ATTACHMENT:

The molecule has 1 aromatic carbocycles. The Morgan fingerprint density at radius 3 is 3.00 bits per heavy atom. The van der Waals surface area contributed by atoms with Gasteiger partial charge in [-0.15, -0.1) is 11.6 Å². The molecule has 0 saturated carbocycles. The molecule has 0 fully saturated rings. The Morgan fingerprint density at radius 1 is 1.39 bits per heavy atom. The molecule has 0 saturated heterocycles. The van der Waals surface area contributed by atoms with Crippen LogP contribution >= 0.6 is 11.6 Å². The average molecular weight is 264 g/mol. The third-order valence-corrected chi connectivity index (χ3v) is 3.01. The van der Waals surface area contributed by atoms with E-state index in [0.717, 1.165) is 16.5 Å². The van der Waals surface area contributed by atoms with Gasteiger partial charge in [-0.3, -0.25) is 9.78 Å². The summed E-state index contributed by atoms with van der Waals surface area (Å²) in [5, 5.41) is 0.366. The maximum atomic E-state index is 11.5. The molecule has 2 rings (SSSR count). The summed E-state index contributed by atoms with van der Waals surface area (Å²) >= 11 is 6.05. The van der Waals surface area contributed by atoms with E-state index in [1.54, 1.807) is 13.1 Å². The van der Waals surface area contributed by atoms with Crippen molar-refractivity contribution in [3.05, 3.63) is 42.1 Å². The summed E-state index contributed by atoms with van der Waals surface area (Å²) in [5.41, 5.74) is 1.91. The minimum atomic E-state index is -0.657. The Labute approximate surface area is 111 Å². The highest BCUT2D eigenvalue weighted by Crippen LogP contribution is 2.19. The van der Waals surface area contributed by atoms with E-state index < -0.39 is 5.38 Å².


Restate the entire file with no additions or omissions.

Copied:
The molecule has 1 aromatic carbocycles. The Morgan fingerprint density at radius 3 is 3.00 bits per heavy atom. The van der Waals surface area contributed by atoms with Gasteiger partial charge in [-0.15, -0.1) is 11.6 Å². The molecule has 0 saturated carbocycles. The molecule has 0 fully saturated rings. The Morgan fingerprint density at radius 1 is 1.39 bits per heavy atom. The molecule has 0 saturated heterocycles. The van der Waals surface area contributed by atoms with Crippen LogP contribution >= 0.6 is 11.6 Å². The average molecular weight is 264 g/mol. The third-order valence-corrected chi connectivity index (χ3v) is 3.01. The van der Waals surface area contributed by atoms with E-state index in [0.717, 1.165) is 16.5 Å². The van der Waals surface area contributed by atoms with Gasteiger partial charge in [-0.3, -0.25) is 9.78 Å². The summed E-state index contributed by atoms with van der Waals surface area (Å²) in [5, 5.41) is 0.366. The maximum atomic E-state index is 11.5. The molecule has 2 rings (SSSR count). The summed E-state index contributed by atoms with van der Waals surface area (Å²) >= 11 is 6.05. The van der Waals surface area contributed by atoms with E-state index in [1.54, 1.807) is 13.1 Å². The van der Waals surface area contributed by atoms with Crippen molar-refractivity contribution in [3.05, 3.63) is 42.1 Å². The summed E-state index contributed by atoms with van der Waals surface area (Å²) in [5.41, 5.74) is 1.91. The minimum atomic E-state index is -0.657. The Labute approximate surface area is 111 Å². The highest BCUT2D eigenvalue weighted by Crippen LogP contribution is 2.19. The van der Waals surface area contributed by atoms with E-state index < -0.39 is 5.38 Å².